I’m not ready to write about this album because I’m not ready to come to terms with myself.
I’m a brown girl—that should identify as yellow—stuck in a bubble where I’ve often fallen into a routine of being still, being silent when it came to explaining myself to those who only see me as “other.” It’s a label I’ve rejected, but it’s one I’ve inevitably grown accustomed to.
But Jamila Woods isn’t buying my story anymore. Without apology, she burst my bubble to show me a glimpse of HEAVN, her thirteen-track debut album released July 11 for free via SoundCloud.
I hear hints of my mother’s critical voice in her songs; she has lived this life longer than I have. She moves with skepticism. She knows me and the secrets I’ve yet to tell my best friend or even fully admit to myself.
Throughout the album, the Chicago singer picks, plucks, and places her frustrations and her fears inside carefully measured beats and bridges that leave no room for others to respond or to question that Woods is in search of—in dire need of—space.
She, too, lived in her own “Bubbles,” crooning “they call you shy / always ask why you listen before you speak.” She points to her hair, to her oils, and to the color of her skin as signs of her blackness, of her reality.
Woods plays with the names of her favorite places as if they were toys neatly sorted and stored on a bookcase in her bedroom. She speaks at the end of the album’s self-titled song “HEAVN” and on “VRY BLK” to talk of Belmont Avenue and to recall the Rockin’ Robin rhyme.
The Closed Session signee keeps a Chicago-centered state of mind and enlists the help of labelmates Kweku Collins and oddCouple, as well as Chance the Rapper and The Social Experiment’s musical director Peter Cottontale. In “LSD,” she and Chance draw from a distant memory, traveling across the city and seeing the Chicago skyline peek over Lake Shore Drive. It’s clear that Woods has a knack for storytelling; it seems like a way for her to cope, and the stories in the album feel as though she, too, is finally coming to terms with herself as she tells them.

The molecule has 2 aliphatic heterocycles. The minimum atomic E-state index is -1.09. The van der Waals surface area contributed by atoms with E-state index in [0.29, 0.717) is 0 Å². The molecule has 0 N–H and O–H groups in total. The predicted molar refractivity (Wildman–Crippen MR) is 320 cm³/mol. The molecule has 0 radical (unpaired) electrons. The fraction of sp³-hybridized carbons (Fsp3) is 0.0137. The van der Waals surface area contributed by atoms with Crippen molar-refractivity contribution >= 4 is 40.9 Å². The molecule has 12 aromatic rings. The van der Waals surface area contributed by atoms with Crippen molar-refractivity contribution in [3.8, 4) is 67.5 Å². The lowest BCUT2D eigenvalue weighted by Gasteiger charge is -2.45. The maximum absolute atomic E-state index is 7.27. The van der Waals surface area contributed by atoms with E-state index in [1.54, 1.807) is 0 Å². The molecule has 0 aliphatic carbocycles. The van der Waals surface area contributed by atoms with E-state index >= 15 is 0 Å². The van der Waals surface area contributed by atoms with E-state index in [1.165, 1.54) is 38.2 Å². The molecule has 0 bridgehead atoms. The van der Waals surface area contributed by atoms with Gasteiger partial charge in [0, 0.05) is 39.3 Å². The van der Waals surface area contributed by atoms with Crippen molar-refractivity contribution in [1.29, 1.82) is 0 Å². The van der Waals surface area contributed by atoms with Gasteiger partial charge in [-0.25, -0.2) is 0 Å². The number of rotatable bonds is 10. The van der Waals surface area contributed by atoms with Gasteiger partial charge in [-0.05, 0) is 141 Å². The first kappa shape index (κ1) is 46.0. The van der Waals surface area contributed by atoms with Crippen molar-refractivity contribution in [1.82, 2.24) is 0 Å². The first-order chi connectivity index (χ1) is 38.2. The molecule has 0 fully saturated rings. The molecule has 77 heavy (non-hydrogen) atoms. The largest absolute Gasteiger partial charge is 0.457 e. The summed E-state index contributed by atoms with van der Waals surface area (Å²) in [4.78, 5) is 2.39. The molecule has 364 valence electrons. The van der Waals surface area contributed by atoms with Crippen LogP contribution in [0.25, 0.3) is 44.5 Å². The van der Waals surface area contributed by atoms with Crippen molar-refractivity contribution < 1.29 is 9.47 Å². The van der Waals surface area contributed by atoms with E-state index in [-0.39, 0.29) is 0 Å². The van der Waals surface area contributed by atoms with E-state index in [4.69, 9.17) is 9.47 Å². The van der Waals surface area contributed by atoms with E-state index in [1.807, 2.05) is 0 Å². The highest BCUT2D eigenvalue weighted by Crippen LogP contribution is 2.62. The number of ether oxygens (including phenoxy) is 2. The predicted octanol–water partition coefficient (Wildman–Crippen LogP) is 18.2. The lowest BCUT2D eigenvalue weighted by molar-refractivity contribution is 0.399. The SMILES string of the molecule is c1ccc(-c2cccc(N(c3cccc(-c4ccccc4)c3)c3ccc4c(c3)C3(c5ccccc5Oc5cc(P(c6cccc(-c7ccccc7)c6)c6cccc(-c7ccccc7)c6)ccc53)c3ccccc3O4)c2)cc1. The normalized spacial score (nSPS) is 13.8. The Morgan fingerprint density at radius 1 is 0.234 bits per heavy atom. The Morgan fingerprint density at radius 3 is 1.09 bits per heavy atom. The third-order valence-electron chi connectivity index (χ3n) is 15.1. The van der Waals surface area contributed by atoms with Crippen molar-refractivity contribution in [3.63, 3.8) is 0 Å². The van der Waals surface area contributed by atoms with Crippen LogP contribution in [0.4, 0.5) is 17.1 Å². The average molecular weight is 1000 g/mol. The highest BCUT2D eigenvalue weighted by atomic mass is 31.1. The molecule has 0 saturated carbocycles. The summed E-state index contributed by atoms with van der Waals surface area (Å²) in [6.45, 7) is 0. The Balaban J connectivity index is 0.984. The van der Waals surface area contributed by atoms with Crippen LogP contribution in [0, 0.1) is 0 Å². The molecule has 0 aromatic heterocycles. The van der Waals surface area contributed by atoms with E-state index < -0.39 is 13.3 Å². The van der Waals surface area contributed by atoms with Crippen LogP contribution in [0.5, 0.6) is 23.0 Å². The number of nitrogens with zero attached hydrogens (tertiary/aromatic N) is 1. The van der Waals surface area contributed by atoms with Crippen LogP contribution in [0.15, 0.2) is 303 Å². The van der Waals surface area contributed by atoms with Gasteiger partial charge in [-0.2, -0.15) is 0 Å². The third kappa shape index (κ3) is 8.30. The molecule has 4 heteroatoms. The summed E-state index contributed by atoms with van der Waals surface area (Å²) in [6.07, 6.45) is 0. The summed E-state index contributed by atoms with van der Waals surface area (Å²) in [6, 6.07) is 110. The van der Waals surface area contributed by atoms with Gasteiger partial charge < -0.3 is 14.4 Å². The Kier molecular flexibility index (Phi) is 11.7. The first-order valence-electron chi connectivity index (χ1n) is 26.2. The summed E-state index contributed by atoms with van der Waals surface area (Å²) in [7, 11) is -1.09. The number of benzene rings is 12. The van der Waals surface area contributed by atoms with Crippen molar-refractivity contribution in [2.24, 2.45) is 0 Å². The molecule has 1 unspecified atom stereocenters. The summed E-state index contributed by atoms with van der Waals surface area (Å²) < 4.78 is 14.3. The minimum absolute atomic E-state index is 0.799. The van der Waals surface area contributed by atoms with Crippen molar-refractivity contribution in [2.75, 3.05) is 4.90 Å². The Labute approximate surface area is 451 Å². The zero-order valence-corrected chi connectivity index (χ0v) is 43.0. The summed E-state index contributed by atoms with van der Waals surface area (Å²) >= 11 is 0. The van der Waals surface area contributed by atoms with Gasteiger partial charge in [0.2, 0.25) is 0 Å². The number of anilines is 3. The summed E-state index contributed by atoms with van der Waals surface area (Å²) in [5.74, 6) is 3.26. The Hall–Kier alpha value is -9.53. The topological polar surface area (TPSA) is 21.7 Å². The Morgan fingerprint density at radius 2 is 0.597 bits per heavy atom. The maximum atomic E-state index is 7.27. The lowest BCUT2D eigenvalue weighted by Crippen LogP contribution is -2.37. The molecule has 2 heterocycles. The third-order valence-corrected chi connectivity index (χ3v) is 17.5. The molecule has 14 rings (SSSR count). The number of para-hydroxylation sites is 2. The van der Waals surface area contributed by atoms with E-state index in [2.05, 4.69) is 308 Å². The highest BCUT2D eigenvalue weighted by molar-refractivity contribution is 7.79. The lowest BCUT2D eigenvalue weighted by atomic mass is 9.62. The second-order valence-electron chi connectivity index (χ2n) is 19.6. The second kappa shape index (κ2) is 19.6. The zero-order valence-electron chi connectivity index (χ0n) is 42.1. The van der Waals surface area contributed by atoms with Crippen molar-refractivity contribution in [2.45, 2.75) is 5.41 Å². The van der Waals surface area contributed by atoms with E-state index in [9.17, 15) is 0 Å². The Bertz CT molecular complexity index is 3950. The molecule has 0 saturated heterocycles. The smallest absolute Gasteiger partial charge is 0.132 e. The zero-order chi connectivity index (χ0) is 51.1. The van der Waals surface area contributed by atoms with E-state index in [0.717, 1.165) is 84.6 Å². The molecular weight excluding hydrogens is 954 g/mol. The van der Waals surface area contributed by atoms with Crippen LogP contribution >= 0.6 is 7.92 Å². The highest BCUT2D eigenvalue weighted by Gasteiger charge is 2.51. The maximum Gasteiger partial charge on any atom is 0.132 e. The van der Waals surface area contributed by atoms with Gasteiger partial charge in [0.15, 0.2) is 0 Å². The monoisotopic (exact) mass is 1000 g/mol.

HEAVN exists in a politically and socially charged America. It lives in the wake of a hot, humid midsummer month that is forced to inhale intolerance and subjected to exhale protests for peace. It appears in the era of #BlackLivesMatter, which carves out spaces for black people to demand respect, love, and justice, to protect their bodies from all harm. Woods leaves a trail of “Breadcrumbs” to guide her back to a “love that doesn’t want me to change my appearance for a family barbecue.”
Cloaked in black magic, she looks to fellow South Side rapper Noname (formerly Noname Gypsy) on “VRY BLK,” and “Blk Girl Soldier” gives a nod to freedom fighters Rosa Parks, Sojourner Truth, Angela Davis, and Assata Shakur, and what they taught her (“Call it black girl magic / Yeah she scares the gov’ment / Deja Vu of Tubman”). The spirit of activism is alive in those two songs. While she reaches for comfort in the chorus (“I’m very black, black, black / Can’t send me back, back, back / You take my brother, brother, brother / I fight back, back, back”), she still expresses fear. “If I say that I can’t breathe / Will I become a chalk line?”
Throughout the album, Woods’s voice remains steady but soft. Every now and then, it crescendoes to prove her points—as if she goes the extra length to remind herself to not give up, to move forward, and to always have hope. She imagines herself as an alien in “Stellar,” looking for an “inner space”: “Can’t find my home / I wanna go to my private planet I’ve been dreaming of.” Freely, she strums the pain of black people, of black women, of people of color; she’s read all of our diaries out loud. She knows our prayers by heart.
On the album cover, half of her body is submerged in water. She is floating, glowing underneath a picturesque pink, orange, and blue sky. Her eyes are sleepy. Her hair is styled in two top knots and two long, skinny braids, and her arms are stretched out just to complete the lines of symmetry. Perhaps she has found her heaven, and she is waiting for me—us—while repeating this promise: “I don’t wanna wait for my life to be over to let myself feel the way I feel / I don’t wanna wait for our lives to be over to love myself however I feel.”